Cape to look at predator notification program
On Monday Cape Coral City Council will consider repealing a resolution which provides for resident notification of sexual predators and sexual offenders who reside within city limits through mailings.
The city could save approximately $40,000 by suspending the mailings, according to City Spokeswoman Connie Barron.
Councilmember Bill Deile said the issue becomes cost savings versus public safety, adding he had not yet fully vetted those cost savings.
“I haven’t made the cost benefit analysis,” Deile said. “I don’t know what the mailing costs really are, though there might be a more expeditious way to do it.”
Councilmember Kevin McGrail said the mailing cost is significant.
He added there are often people on the sexual offender and predator lists who have long since paid for their mistakes, and now pose little to no threat.
Often, he added, statistics have shown that family members or people close to victims are committing these crimes, something the city cannot defend against.
“One of the frustrations of this, is that crime statistics often show that pedophiles are family friends or family,” he said. “It’s often someone that knows the child, not a stranger.”
Councilmember Chris Chulakes-Leetz said the amount saved from the mailings could mean another job within the city.
Like McGrail, he added that sexual predators are often in places the city’s mailing can’t affect.
“A significant majority of child predators are family members, close family friends, trusted clergy and those individuals who have the opportunity to access children,” he said. “In other words, they’re not strangers.”
“Why do we keep asking government to take responsibility for what we as citizens and parents should cover?” he asked.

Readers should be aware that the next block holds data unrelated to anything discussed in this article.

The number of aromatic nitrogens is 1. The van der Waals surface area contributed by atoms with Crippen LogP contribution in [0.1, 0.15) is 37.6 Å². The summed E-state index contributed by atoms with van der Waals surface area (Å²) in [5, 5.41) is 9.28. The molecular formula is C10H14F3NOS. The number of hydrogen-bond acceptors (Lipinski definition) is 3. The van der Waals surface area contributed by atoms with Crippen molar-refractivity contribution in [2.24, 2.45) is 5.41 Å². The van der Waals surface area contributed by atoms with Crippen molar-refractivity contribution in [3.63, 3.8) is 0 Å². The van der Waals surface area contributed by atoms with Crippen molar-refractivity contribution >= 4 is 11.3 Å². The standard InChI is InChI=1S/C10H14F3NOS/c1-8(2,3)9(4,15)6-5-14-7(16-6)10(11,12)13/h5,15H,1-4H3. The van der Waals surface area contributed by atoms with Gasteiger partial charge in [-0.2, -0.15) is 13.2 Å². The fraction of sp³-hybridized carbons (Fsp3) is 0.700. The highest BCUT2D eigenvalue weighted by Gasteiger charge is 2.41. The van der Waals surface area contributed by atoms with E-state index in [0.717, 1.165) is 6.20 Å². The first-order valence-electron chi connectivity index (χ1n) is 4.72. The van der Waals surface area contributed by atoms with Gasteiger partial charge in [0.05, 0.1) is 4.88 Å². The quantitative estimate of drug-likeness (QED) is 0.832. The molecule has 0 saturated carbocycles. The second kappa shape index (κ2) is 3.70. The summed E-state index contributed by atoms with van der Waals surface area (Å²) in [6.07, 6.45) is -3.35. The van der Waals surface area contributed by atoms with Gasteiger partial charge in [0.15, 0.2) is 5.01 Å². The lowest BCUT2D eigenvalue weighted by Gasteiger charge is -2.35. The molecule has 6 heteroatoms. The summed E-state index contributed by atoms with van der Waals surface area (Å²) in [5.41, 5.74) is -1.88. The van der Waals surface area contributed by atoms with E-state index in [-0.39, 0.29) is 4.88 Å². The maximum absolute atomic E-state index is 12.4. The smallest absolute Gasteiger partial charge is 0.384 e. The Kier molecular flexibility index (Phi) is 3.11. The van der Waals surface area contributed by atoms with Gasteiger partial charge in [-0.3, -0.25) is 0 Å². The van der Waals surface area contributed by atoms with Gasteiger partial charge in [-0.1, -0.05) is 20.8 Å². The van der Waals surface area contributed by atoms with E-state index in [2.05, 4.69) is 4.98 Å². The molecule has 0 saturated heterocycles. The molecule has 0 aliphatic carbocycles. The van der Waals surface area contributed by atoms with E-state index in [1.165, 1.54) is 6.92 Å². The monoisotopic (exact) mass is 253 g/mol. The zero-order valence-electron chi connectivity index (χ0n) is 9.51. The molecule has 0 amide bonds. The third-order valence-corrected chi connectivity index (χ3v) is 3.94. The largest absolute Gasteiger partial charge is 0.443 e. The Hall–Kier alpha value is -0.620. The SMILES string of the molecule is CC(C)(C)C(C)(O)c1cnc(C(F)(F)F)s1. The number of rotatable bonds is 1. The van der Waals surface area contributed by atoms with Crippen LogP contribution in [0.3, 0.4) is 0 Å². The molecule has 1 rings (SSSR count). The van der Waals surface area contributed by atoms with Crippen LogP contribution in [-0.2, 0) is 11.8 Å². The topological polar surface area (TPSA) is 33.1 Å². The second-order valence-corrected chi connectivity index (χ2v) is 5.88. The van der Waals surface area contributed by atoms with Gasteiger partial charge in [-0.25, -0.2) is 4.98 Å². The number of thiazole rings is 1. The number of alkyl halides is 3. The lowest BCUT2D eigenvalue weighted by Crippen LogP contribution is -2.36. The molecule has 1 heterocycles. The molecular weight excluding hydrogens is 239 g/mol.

Councilmember Erick Kuehn, who sponsored the item, did not return phone calls seeking comment.
City Council’s regular voting meeting is Monday, 4:30 p.m., at city hall.
Meanwhile, interim Police Chief Jay Murphy said Friday he is planning on presenting council with an alternative. The city could choose to replace the mail notification program with phone notifications.
Murphy said he continues to research various options and the city could implement, if it wishes, a system similar to that used by the Lee County Sheriff’s Office.
“We can use Code Red and make the phone calls, make ‘blast’ phone calls, to everyone within a particular area or neighborhood and update when needed” Murphy said Friday. “We can do that at relatively no cost to the city.”
As proposed, the city could make calls annually in September and then make followup calls. Every affected household with a landline would get a generic call advising them that an offender or predator lives in their neighborhood. They would be advised to check the Florida Department of Law Enforcement website for details or to call the Cape Coral Police Department for more information. Residents who wish to do so could add business lines or cell phones.
There are currently 675 registered sex offenders or predators living in Lee County. An estimated 150 live in Cape Coral.
They are required, by law, to provide their address, and any change of address to law enforcement.
These listings, which include a photo, name, address and type of offense, may be found on line on the FDLE website, offender.fdle.state.fl.us/offender/homepage.do or via a link on the city’s homepage at capecoral.net
Residents can search by name, address or neighborhood.